Even winter in the Cinque Terre is fabulous! How many times have I written that in previous blogs. Yet it is worth repeating and a wonderful way of settling back into life in Italy. All it needed was mild weather and some sunshine to have me out walking those same old trails that I have hiked so many times before.
I never tire of the views, knowing every nook and cranny so well; my favourite photo spots (not only mine!), my much loved rest points to breathe it all in and let a smile out.
The wild boar had been busy snuffling up their precious roots, berries, mushrooms and whatever else they could find under the olives and vines.
So the Park rangers were out, rifles on the ready, walkie talkies in hand trying desperately to find the boar….that got away! Most visitors are not aware of how much damage the boar do to the vineyards and the Park territory, rooting around at the base of the dry stone walls, often destabilising the wall.
The hunt is controlled but as the Ranger said ” they are sly and hardy beasts” that slide down effortlessly from one terrace to another and easily outsmart the hunters. While I heard no shots, the Rangers were on the run along the trail and through the undergrowth much to the surprise of the odd tourist. They ducked as the armed rangers rushed past and were quite shocked and keen to be reassured that it was safe to continue!
In Corniglia, there was hardly a soul and while the gelati billboard was out the shop was closed, probably in waiting for the weekend trade. The village returns to being a local village, washing being hung out, and grandmas sitting in the sun chatting as they crochet.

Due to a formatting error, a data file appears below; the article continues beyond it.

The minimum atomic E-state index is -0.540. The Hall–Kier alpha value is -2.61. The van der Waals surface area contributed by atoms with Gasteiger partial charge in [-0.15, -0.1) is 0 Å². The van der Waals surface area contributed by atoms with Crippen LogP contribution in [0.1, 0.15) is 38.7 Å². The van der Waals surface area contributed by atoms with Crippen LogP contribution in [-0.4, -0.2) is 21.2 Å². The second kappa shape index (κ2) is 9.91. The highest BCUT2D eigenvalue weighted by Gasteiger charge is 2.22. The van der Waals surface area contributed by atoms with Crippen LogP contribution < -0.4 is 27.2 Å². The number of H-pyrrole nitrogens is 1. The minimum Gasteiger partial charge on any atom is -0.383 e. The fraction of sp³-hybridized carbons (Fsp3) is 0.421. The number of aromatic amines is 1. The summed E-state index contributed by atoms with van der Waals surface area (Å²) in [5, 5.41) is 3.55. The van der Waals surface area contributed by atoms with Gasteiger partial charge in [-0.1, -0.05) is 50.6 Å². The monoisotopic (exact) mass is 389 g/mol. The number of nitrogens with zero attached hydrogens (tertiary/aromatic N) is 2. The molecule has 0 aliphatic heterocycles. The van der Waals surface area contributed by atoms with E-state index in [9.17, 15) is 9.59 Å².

It’s always heartening to see the work being done on restoring properties and dry stone walls so critical to the maintenance of the terraces.
Park signs have been renewed and hopefully hikers will heed the advice.
Vernazza has the same tranquil atmosphere, with many of the touristy shops still closed and the main street deserted.
Quite a contrast to the Summer crowds!
Children have reclaimed the main square as their playground, under the watchful eye of grandparents, and the medieval features of the buildings are more noticeable.
The sea laps idly over the rocks, as a fisherman tries his luck. And there is an air of peace; time to catch our breath and rest up in readiness for the season to come.
If you are thinking of coming over and would like a ‘detour’ don’t hesitate to get in touch, I would be more than happy to show you round!